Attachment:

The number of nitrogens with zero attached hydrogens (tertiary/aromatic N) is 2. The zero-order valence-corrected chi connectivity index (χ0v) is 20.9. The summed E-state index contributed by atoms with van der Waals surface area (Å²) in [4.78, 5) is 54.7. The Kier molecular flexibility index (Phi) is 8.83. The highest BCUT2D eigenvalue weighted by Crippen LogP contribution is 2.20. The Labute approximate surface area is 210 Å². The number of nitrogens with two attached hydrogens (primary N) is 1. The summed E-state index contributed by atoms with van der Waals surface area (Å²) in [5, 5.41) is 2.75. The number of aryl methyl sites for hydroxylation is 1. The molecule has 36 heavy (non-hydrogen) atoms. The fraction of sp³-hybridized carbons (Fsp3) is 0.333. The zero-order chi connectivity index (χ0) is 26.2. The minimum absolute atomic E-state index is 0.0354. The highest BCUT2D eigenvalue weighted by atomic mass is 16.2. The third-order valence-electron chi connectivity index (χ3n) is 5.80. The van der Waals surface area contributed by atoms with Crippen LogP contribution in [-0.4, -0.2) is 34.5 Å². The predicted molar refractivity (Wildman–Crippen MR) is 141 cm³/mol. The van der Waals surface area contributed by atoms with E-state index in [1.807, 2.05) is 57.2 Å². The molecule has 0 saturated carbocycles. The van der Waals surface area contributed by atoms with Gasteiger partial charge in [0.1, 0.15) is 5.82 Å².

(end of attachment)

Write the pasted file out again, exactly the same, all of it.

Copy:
The number of nitrogens with zero attached hydrogens (tertiary/aromatic N) is 2. The zero-order valence-corrected chi connectivity index (χ0v) is 20.9. The summed E-state index contributed by atoms with van der Waals surface area (Å²) in [4.78, 5) is 54.7. The Kier molecular flexibility index (Phi) is 8.83. The highest BCUT2D eigenvalue weighted by Crippen LogP contribution is 2.20. The Labute approximate surface area is 210 Å². The number of nitrogens with two attached hydrogens (primary N) is 1. The summed E-state index contributed by atoms with van der Waals surface area (Å²) in [5, 5.41) is 2.75. The number of aryl methyl sites for hydroxylation is 1. The molecule has 36 heavy (non-hydrogen) atoms. The fraction of sp³-hybridized carbons (Fsp3) is 0.333. The zero-order chi connectivity index (χ0) is 26.2. The minimum absolute atomic E-state index is 0.0354. The highest BCUT2D eigenvalue weighted by atomic mass is 16.2. The third-order valence-electron chi connectivity index (χ3n) is 5.80. The van der Waals surface area contributed by atoms with Crippen LogP contribution in [-0.4, -0.2) is 34.5 Å². The predicted molar refractivity (Wildman–Crippen MR) is 141 cm³/mol. The van der Waals surface area contributed by atoms with E-state index in [1.807, 2.05) is 57.2 Å². The molecule has 0 saturated carbocycles. The van der Waals surface area contributed by atoms with Gasteiger partial charge in [0.1, 0.15) is 5.82 Å².